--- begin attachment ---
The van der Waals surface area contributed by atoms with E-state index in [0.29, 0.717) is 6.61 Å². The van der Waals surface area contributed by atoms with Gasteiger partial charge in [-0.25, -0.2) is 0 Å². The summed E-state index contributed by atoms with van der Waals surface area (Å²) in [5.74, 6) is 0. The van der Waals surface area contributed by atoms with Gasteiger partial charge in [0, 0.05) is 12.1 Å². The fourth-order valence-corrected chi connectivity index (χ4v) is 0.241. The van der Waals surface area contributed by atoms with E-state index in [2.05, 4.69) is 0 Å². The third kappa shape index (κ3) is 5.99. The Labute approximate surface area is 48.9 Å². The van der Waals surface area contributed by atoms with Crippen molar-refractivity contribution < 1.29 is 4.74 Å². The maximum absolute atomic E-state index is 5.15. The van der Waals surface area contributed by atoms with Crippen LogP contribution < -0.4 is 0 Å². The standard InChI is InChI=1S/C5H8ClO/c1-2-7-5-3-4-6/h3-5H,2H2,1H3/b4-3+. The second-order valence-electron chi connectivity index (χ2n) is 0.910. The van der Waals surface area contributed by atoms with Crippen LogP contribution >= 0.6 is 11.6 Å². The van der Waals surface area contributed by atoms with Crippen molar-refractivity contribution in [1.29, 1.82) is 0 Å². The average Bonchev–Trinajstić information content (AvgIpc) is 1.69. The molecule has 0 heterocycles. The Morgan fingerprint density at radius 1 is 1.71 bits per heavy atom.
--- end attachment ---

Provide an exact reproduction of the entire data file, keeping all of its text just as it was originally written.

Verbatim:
The van der Waals surface area contributed by atoms with E-state index in [0.29, 0.717) is 6.61 Å². The van der Waals surface area contributed by atoms with Gasteiger partial charge in [-0.25, -0.2) is 0 Å². The summed E-state index contributed by atoms with van der Waals surface area (Å²) in [5.74, 6) is 0. The van der Waals surface area contributed by atoms with Gasteiger partial charge in [0, 0.05) is 12.1 Å². The fourth-order valence-corrected chi connectivity index (χ4v) is 0.241. The van der Waals surface area contributed by atoms with E-state index in [2.05, 4.69) is 0 Å². The third kappa shape index (κ3) is 5.99. The Labute approximate surface area is 48.9 Å². The van der Waals surface area contributed by atoms with Crippen molar-refractivity contribution < 1.29 is 4.74 Å². The maximum absolute atomic E-state index is 5.15. The van der Waals surface area contributed by atoms with Crippen LogP contribution < -0.4 is 0 Å². The standard InChI is InChI=1S/C5H8ClO/c1-2-7-5-3-4-6/h3-5H,2H2,1H3/b4-3+. The second-order valence-electron chi connectivity index (χ2n) is 0.910. The van der Waals surface area contributed by atoms with Crippen LogP contribution >= 0.6 is 11.6 Å². The van der Waals surface area contributed by atoms with Crippen molar-refractivity contribution in [1.29, 1.82) is 0 Å². The average Bonchev–Trinajstić information content (AvgIpc) is 1.69. The molecule has 0 heterocycles. The Morgan fingerprint density at radius 1 is 1.71 bits per heavy atom.